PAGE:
Posted on Fri, Oct. 13, 2006    


Cheetah Girls fans feline groovy

Pop Culture Writer

Saturday is girls' day out for the Pressleys. First, Patty and Kaylan are getting their nails done. Next they're going to a concert and then a nice dinner.

Kaylan has her outfit ready. She's wearing brown, sparkly leggings, a pink animal-print top with sequin bands at the bottom, a pink corduroy jacket and pink cowboy boots.

It is Cheetah-licious.

If you're wondering what Cheetah-licious means, then you probably don't have teen or pre-teen girls. It's a term The Cheetah Girls, the latest kids' sensation, use to describe anything cool.

Tickets to Saturday's Cheetah Girls show at 10,000-seat Cricket Arena -- to which Patty Pressley and 7-year-old daughter Kaylan are headed -- sold out in 20 minutes when they went on sale in August. The Cheetah Girls have sold out most of their 60 national tour dates.

"We seriously lucked out," Pressley said.

That's an understatement. Tickets retailed for $28.50 to $38.50, but Thursday afternoon on eBay, a block of four tickets was available for $549.

The members of The Cheetah Girls, a girl group created by Disney, have starred in two Disney Channel movies that -- along with the smash hit "High School Musical" from earlier this year -- have taken the kids' and tween markets by storm. The companion soundtracks and tours, featuring the Disney stars, have filled the squeaky-clean void left by '90s pop acts such as the Backstreet Boys and a more innocent Britney Spears.

"A lot of kids that were in that tween age group didn't have music that was appealing to them, or that their parents would let them listen to," said Sandi Hemmerlein, senior marketing director for Razor & Tie record company. Razor & Tie produces the popular "Kidz Bop" CD series, which features clean versions of pop songs.

The kids market is so big that children's music held the top three spots on Billboard's album charts during one week in early March.

"High School Musical" was No. 1. It's now triple-platinum and is expected to be the best-selling CD of the year. "Kidz Bop 9" was No. 2, and Jack Johnson's "Sing-a-longs and Lullabies for the Film Curious George" was No. 3.

"The Cheetah Girls 2" soundtrack, a mix of hip-hop, pop and Latin songs, debuted at No. 5 on the album charts in August. The Cheetah Girls are four multiethnic and sassy high schoolers who dream of becoming singing stars. They wrestle with issues such as responsibility (walking the dog) and trust (maxing out mom's credit card).

Adrienne Bailon, 22, plays Chanel, the Hispanic daughter of a man-crazy mother; Kiely Williams, 20, plays Aquanetta, the pursed-lipped black girl who is too stuck up to take the subway; and Sabrina Bryan, 22, plays Dorinda, the white foster child who dreams of being a dancer.

Raven Symone, 20, -- who plays Galleria, the black girl with delusions of grandeur -- does not tour with the group because she has a solo music career not affiliated with The Cheetah Girls.

Girls followed their adventures on the Disney original movie "The Cheetah Girls." Based on the best-selling books by Deborah Gregory, it was the No. 1 basic-cable movie among children 6 to 14 when it came out in 2003. The sequel, "The Cheetah Girls 2," proved equally popular.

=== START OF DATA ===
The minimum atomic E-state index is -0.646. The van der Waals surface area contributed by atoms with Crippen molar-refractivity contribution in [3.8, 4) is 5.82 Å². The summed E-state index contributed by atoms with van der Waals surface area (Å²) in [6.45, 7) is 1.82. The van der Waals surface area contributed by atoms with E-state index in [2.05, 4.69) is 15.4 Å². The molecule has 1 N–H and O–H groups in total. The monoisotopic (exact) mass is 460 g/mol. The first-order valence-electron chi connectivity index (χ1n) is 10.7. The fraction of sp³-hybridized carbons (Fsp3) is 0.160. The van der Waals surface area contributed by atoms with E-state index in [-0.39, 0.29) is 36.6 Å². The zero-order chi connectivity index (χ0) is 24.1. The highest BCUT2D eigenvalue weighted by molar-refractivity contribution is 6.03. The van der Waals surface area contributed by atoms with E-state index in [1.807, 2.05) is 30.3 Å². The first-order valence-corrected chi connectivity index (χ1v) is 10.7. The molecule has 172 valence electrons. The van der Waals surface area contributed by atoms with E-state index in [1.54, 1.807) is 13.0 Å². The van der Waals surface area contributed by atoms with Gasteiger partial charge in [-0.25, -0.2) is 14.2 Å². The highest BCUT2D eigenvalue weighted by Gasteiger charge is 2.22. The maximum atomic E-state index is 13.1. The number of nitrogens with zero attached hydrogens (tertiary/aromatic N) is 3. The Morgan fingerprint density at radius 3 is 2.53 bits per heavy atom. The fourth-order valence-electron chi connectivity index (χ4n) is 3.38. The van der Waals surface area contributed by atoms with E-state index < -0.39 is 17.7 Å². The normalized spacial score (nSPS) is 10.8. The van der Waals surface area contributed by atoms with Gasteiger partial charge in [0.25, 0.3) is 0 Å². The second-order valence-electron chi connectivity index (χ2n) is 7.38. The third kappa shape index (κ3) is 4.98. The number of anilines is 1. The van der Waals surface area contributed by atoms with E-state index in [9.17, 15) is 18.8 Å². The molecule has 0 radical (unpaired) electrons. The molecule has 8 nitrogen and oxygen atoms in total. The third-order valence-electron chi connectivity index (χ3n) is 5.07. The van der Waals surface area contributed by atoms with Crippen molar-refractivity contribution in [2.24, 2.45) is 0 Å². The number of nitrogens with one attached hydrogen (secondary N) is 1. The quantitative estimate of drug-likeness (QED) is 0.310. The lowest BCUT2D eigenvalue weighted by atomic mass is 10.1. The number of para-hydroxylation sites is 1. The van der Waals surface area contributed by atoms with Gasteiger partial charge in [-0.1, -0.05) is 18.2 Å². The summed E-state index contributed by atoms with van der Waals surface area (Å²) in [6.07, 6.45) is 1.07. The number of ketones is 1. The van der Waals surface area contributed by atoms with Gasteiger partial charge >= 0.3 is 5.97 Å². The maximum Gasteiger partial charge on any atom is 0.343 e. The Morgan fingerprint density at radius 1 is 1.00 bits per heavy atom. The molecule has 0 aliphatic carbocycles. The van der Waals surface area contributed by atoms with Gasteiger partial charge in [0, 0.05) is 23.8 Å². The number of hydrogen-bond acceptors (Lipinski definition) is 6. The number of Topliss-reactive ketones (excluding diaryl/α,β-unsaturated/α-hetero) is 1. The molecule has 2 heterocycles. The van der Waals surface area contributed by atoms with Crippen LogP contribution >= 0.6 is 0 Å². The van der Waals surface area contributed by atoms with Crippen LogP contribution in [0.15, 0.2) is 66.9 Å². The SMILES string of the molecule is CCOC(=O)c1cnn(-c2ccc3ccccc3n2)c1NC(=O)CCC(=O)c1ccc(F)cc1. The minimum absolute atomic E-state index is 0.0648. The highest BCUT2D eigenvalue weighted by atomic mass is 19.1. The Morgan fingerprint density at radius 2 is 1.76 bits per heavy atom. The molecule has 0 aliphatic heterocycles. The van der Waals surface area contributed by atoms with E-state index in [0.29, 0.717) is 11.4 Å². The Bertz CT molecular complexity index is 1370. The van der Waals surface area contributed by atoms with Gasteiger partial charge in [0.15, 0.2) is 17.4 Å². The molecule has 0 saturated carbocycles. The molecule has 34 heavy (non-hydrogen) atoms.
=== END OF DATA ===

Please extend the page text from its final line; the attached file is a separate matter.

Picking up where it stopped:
The success of these Disney programs is a combination of timing, marketing and realistic themes -- for example, wanting to be a star, but contending with parents who don't want their children to be disappointed, or being poor with richer friends.

"Kids appreciate guidance in a hip format," said Charlotte Reznick, a psychologist and former UCLA Associate Clinical Professor of Psychology. "When kids are young, they have the Power Rangers. When they get older, they lose some of the interest in magic and super powers."

Disney's marketing push has been relentless. It airs The Cheetah Girls movies constantly. It cross-promotes characters and shows. For example, Symone is a Cheetah Girl and also stars as herself in "That's So Raven." Miley Cyrus, daughter of country singer Billy Ray Cyrus, will be one of the opening acts at the Charlotte show. She stars in the Disney Channel TV series "Hannah Montana."

Kandy Hoyle of Forest City said her 9-year-old daughter, Kelsey, watches "Hannah Montana" and "The Cheetah Girls." Hoyle drove one hour to Spartanburg to buy "The Cheetah Girls 2" soundtrack at Target. CDs purchased at Target stores had codes to buy concert tickets before they went on sale to the general public.

Hoyle is taking her daughter and her 9-year-old niece to the concert on Saturday, which is Hoyle's birthday.

"I'm spending my 36th birthday seeing The Cheetah Girls," she said good-naturedly.

Charlotte's Pressley bought the concert tickets for Kaylan's seventh birthday in August. She also gave her daughter a pink CD player and "The Cheetah Girls" soundtracks.

Kaylan wants to meet The Cheetah Girls. She has an idea for them: They should do a TV show about three girls who are big fans and won't leave The Cheetah Girls alone, she said.

A 7-year-old pitching an idea for a show? Cheetah-licious!

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